Today is Walk Safely to School Day and parents, carers and teachers alike are being urged to encourage primary school children to embrace the day and walk safely to school.
Member for Mulgrave Curtis Pitt said the annual day of walking safely to school was an important event that promotes a healthy alternative form of transport.
“Walk Safely to School Day is a great opportunity to spend time with our children and educate them on road safety by showing them first hand how to be responsible on and near the road,” Mr Pitt said.
“The idea of this day is to encourage parents and carers to walk to school with primary school children and demonstrate safe pedestrian behaviour.
“I will be walking to school with students from Gordonvale State School and then staying on to shadow Principal Bruce Houghton as Principal for a day.
“Walking to school not only has health benefits but it reduces the amount of vehicles on the road which in turn diminishes congestion and also the amount of pollution in our environment
Parents and carers are urged to make time in their busy schedules to participate in this national event and become involved in children’s road safety education, which plays an important role in developing children’s understanding of the road and how they can use it safely.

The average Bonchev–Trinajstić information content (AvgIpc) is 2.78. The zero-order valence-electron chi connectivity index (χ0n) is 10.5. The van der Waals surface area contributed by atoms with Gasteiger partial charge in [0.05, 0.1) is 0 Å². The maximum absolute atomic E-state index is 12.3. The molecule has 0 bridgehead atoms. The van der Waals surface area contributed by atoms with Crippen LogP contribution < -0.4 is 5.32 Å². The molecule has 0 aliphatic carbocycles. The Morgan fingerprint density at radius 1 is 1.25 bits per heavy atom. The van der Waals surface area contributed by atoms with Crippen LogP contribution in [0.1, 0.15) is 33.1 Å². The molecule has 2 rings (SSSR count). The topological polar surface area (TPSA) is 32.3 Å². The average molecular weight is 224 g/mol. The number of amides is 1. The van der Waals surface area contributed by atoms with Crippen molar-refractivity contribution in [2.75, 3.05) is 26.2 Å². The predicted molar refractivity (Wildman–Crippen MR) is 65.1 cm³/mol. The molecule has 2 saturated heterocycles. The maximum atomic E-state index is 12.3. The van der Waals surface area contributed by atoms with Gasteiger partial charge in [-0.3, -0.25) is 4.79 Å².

“It is important that parents, carers and teachers lead by example and ensure that they are teaching our children the correct skills so that they can use the roads safely.
“Teaching children to stop, look, listen and think when crossing roads is vitally important as is making sure they are focused on the task at hand and not are playing with friends or being distracted by phones or iPods,” he said.
The following tips can also help children travel to and from school safely:
- Accompany children when walking or riding to school until they are old enough to understand road safety.
- Ensure your child knows the safest route to and from school. This is usually the way with the least traffic and the fewest roads to cross and teach your child to always walk on footpaths.
- Teach your child to look for vehicles coming in and out of driveways and discourage them from playing with toys or balls when walking to school.
- Teach your child to cross at traffic lights when the green ‘walk’ sign is showing, at pedestrian crossings when vehicles have stopped, and at supervised school crossings when the supervisor has signalled it is safe to do so.
The Department of Transport and Main Roads is also urging motorists to take extra care and to be patient around schools due to the increase in children using the roads.